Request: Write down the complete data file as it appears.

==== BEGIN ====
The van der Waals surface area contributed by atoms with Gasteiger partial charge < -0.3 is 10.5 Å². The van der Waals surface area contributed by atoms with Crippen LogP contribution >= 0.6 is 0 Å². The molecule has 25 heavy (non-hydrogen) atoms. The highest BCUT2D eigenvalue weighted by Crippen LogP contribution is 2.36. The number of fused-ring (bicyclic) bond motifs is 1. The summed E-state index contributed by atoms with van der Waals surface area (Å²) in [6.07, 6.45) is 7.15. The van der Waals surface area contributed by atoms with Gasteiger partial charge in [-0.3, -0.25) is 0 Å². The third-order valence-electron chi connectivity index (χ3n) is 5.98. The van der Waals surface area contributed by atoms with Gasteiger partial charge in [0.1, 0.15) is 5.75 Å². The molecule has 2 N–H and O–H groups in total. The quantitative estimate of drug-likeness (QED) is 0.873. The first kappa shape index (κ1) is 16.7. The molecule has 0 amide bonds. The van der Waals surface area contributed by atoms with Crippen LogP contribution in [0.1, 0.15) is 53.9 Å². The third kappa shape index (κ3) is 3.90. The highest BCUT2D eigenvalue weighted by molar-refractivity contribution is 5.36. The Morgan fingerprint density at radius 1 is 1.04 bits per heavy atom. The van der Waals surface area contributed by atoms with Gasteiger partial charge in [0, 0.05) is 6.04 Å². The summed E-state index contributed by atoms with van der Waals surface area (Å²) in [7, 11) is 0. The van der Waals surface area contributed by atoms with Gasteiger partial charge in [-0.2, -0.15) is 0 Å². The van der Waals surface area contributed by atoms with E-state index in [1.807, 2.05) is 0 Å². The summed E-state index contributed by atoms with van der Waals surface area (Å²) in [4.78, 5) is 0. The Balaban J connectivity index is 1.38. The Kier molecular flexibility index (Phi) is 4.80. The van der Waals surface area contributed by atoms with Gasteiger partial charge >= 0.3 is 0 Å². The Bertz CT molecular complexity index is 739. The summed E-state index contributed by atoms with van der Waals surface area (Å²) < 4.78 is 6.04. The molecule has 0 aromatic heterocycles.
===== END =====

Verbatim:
The van der Waals surface area contributed by atoms with Gasteiger partial charge < -0.3 is 10.5 Å². The van der Waals surface area contributed by atoms with Crippen LogP contribution >= 0.6 is 0 Å². The molecule has 25 heavy (non-hydrogen) atoms. The highest BCUT2D eigenvalue weighted by Crippen LogP contribution is 2.36. The number of fused-ring (bicyclic) bond motifs is 1. The summed E-state index contributed by atoms with van der Waals surface area (Å²) in [6.07, 6.45) is 7.15. The van der Waals surface area contributed by atoms with Gasteiger partial charge in [-0.3, -0.25) is 0 Å². The third-order valence-electron chi connectivity index (χ3n) is 5.98. The van der Waals surface area contributed by atoms with Gasteiger partial charge in [0.1, 0.15) is 5.75 Å². The molecule has 2 N–H and O–H groups in total. The quantitative estimate of drug-likeness (QED) is 0.873. The first kappa shape index (κ1) is 16.7. The molecule has 0 amide bonds. The van der Waals surface area contributed by atoms with Crippen LogP contribution in [0.1, 0.15) is 53.9 Å². The third kappa shape index (κ3) is 3.90. The highest BCUT2D eigenvalue weighted by molar-refractivity contribution is 5.36. The Morgan fingerprint density at radius 1 is 1.04 bits per heavy atom. The van der Waals surface area contributed by atoms with Gasteiger partial charge in [0, 0.05) is 6.04 Å². The summed E-state index contributed by atoms with van der Waals surface area (Å²) in [7, 11) is 0. The van der Waals surface area contributed by atoms with Gasteiger partial charge in [-0.2, -0.15) is 0 Å². The van der Waals surface area contributed by atoms with E-state index in [1.807, 2.05) is 0 Å². The summed E-state index contributed by atoms with van der Waals surface area (Å²) in [4.78, 5) is 0. The Balaban J connectivity index is 1.38. The Kier molecular flexibility index (Phi) is 4.80. The van der Waals surface area contributed by atoms with Gasteiger partial charge >= 0.3 is 0 Å². The Bertz CT molecular complexity index is 739. The summed E-state index contributed by atoms with van der Waals surface area (Å²) < 4.78 is 6.04. The molecule has 0 aromatic heterocycles.